Sardinia is a large island in the middle of the western Mediterranean Sea. Close by, to the north, is the smaller island of Corsica; to the southeast is Sicily. Sardinia has been a part of Italy for more than a hundred years, but the Italian peninsula is a fair distance across the sea to the east. Before going to Italy, Sardinia was controlled by Spain; before that Byzantium; earlier the Vandals, who came after the Romans. In recent centuries, Sardinia was regularly raided by Saracen Moor pirates; the Sardinian flag, called “quatro mori,” features four captive black Moors with blindfolds.
Sardinia has a Mediterranean climate of wet, mild winters and hot, dry summers and Mediterranean vegetation of oak forests, which have been much cleared by human action to provide open pasture and agricultural land as well as human settlements. Traditionally cultivation has focused on Mediterranean crops: wheat, tomatoes, olives, and grapes; livestock are predominantly sheep, and also goats and pigs, with some cattle and horses. The corresponding Mediterranean diet common to Sardinia is bread and pasta, olive oil, tomato sauce, wine, sheep’s and goat’s milk cheese, prosciutto, lamb, mutton, and pork, supplemented by vegetables and fruits.
Today, a million and a half Sardinians (sardi) are spread across the island in many agropastoral towns, some exceeding ten thousand inhabitants. The two main cities are Cagliari, the capital, on the south coast, and Sassari in the north. The two main geographical features are the great Campidano valley running up the west of the island and the massive Gennargentu mountain range and plateau filling most of the eastern half of the island. Between valley and mountain, history and culture divides. The rich agricultural Campidano valley, bread basket of the Romans, was always the great target and prize of foreign invaders and imperial conquerors, and the culture was one of a beleaguered peasantry. The rugged mountains, home of escapees from the plains, resisters, rebels, and banditi, was friendlier to the pastore (shepherd) with his flock, than to large-scale agricultural production.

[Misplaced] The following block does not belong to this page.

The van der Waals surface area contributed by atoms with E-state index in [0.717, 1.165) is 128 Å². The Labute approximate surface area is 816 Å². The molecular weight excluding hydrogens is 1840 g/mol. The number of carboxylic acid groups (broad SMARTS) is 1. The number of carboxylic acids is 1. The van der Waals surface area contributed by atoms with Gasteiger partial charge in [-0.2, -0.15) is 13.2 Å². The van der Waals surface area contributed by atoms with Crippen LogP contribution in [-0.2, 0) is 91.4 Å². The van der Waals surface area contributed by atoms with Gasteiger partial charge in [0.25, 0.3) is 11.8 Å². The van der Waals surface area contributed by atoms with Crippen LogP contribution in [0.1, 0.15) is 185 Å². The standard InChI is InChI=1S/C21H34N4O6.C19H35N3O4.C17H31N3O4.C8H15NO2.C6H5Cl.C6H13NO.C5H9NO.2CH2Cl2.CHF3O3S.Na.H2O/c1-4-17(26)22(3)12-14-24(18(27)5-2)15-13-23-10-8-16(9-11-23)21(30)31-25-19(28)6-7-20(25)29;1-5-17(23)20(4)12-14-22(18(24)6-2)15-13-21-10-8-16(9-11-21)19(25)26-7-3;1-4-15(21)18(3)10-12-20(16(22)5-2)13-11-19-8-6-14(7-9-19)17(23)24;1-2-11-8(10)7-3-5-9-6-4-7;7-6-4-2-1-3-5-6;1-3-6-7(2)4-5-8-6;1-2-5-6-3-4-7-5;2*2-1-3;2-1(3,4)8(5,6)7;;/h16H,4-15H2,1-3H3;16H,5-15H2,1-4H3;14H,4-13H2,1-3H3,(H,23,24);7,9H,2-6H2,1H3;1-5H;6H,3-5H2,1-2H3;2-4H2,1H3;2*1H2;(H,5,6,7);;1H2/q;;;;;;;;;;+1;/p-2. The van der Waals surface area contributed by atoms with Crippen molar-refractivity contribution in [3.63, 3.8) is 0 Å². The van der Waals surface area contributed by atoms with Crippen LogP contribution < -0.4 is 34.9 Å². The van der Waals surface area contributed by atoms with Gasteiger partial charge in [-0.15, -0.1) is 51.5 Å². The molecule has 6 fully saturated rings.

Sardinians have always identified strongly with their local community (il comune), which commonly includes a main settlement, water sources, pasture, forest, agricultural land, gardens, and orchards, and may include offshoot settlements and, today, light industries. Intended by design to be self-sufficient—a common ambition in the traditional Mediterranean Europe—these communities tended to be closed and inward looking: endogamous in marriage, agonistic with other communities, chauvinistic about the special virtues of each. All Roman Catholic, all speaking Sardu, a language derived from Latin (with the exception of a few small pockets of Spanish and Greek speakers), all depending on agropastoral production, all with similar customs, dress, and norms, the comuni differentiated themselves from each other by minor differences in dialect, cuisine, and politics. But they shared, especially in the mountain comuni, a fierce independence at the community and family levels. In the mountains, they followed a strict code, called the codice barbaracino, named for the highland region of Barbagia, which dictates individual “self-help,” vendetta, in response to insult or attack, vengeance in relation to injury to honor, property, or person, and neutrality and silence by anyone not directly involved.
Since WWII, mass media and education, as well as labor migration, have substantially Italianized Sardinia. Standard Italian is taking the place of Sardinian, and traditional agropastoral work has declined in prestige in favor of modern, salaried, “clean” office work. Young Sardinians complain that they “don’t want to be contadini (peasants).” And yet, great value is still put on genuino (pure) water, food, and relationships. Sardinians today are torn between the modern and the genuino.
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- Salzman, P. C. (1999). The anthropology of real life: Events in human experience. Prospect Heights, IL: Waveland Press.